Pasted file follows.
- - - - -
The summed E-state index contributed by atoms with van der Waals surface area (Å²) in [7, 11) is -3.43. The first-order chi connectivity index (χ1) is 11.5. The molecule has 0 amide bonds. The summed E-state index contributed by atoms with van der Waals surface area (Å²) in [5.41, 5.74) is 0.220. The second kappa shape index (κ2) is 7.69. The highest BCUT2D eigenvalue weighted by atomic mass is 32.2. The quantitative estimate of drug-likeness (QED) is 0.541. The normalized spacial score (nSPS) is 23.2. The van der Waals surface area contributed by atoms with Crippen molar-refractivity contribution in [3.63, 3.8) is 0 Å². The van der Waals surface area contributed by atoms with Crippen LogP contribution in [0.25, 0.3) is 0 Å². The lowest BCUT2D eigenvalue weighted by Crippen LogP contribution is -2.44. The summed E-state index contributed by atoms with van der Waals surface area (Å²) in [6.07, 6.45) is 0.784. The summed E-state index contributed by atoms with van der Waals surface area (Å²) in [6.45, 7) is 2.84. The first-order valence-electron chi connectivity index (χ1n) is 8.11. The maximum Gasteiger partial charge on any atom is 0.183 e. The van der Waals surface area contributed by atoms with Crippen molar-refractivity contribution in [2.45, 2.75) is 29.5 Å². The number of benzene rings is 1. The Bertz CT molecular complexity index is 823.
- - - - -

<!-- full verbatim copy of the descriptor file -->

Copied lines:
The summed E-state index contributed by atoms with van der Waals surface area (Å²) in [7, 11) is -3.43. The first-order chi connectivity index (χ1) is 11.5. The molecule has 0 amide bonds. The summed E-state index contributed by atoms with van der Waals surface area (Å²) in [5.41, 5.74) is 0.220. The second kappa shape index (κ2) is 7.69. The highest BCUT2D eigenvalue weighted by atomic mass is 32.2. The quantitative estimate of drug-likeness (QED) is 0.541. The normalized spacial score (nSPS) is 23.2. The van der Waals surface area contributed by atoms with Crippen molar-refractivity contribution in [3.63, 3.8) is 0 Å². The van der Waals surface area contributed by atoms with Crippen LogP contribution in [0.25, 0.3) is 0 Å². The lowest BCUT2D eigenvalue weighted by Crippen LogP contribution is -2.44. The summed E-state index contributed by atoms with van der Waals surface area (Å²) in [6.07, 6.45) is 0.784. The summed E-state index contributed by atoms with van der Waals surface area (Å²) in [6.45, 7) is 2.84. The first-order valence-electron chi connectivity index (χ1n) is 8.11. The maximum Gasteiger partial charge on any atom is 0.183 e. The van der Waals surface area contributed by atoms with Crippen molar-refractivity contribution in [2.45, 2.75) is 29.5 Å². The number of benzene rings is 1. The Bertz CT molecular complexity index is 823.